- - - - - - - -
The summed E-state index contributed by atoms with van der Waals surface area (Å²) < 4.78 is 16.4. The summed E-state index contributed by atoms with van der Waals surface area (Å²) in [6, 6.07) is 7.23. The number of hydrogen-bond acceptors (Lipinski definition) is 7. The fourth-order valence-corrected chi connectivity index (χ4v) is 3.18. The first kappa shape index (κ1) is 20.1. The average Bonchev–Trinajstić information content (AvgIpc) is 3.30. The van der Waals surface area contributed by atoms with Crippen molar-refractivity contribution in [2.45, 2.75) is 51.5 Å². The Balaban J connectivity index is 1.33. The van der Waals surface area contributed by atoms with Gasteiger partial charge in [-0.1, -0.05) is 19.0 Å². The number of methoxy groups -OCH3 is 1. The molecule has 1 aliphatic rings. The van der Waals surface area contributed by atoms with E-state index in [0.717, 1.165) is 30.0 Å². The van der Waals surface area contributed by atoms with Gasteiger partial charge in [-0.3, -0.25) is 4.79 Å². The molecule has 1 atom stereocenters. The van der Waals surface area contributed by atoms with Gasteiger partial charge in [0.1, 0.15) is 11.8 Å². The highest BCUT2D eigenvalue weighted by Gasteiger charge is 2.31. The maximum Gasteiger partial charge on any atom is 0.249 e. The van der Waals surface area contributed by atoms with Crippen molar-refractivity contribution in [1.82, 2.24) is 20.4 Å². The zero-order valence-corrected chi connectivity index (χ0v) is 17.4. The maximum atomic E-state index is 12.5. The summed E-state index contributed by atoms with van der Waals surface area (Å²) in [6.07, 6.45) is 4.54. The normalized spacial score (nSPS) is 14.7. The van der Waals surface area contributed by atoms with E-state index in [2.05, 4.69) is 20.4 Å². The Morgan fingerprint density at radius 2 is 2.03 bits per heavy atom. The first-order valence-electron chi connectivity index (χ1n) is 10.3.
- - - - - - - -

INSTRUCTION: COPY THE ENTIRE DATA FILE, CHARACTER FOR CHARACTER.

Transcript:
The summed E-state index contributed by atoms with van der Waals surface area (Å²) < 4.78 is 16.4. The summed E-state index contributed by atoms with van der Waals surface area (Å²) in [6, 6.07) is 7.23. The number of hydrogen-bond acceptors (Lipinski definition) is 7. The fourth-order valence-corrected chi connectivity index (χ4v) is 3.18. The first kappa shape index (κ1) is 20.1. The average Bonchev–Trinajstić information content (AvgIpc) is 3.30. The van der Waals surface area contributed by atoms with Crippen molar-refractivity contribution in [2.45, 2.75) is 51.5 Å². The Balaban J connectivity index is 1.33. The van der Waals surface area contributed by atoms with Gasteiger partial charge in [-0.1, -0.05) is 19.0 Å². The number of methoxy groups -OCH3 is 1. The molecule has 1 aliphatic rings. The van der Waals surface area contributed by atoms with E-state index in [0.717, 1.165) is 30.0 Å². The van der Waals surface area contributed by atoms with Gasteiger partial charge in [-0.3, -0.25) is 4.79 Å². The molecule has 1 atom stereocenters. The van der Waals surface area contributed by atoms with Gasteiger partial charge in [0.1, 0.15) is 11.8 Å². The highest BCUT2D eigenvalue weighted by Gasteiger charge is 2.31. The maximum Gasteiger partial charge on any atom is 0.249 e. The van der Waals surface area contributed by atoms with Crippen molar-refractivity contribution in [1.82, 2.24) is 20.4 Å². The zero-order valence-corrected chi connectivity index (χ0v) is 17.4. The maximum atomic E-state index is 12.5. The summed E-state index contributed by atoms with van der Waals surface area (Å²) in [6.07, 6.45) is 4.54. The normalized spacial score (nSPS) is 14.7. The van der Waals surface area contributed by atoms with E-state index in [2.05, 4.69) is 20.4 Å². The Morgan fingerprint density at radius 2 is 2.03 bits per heavy atom. The first-order valence-electron chi connectivity index (χ1n) is 10.3.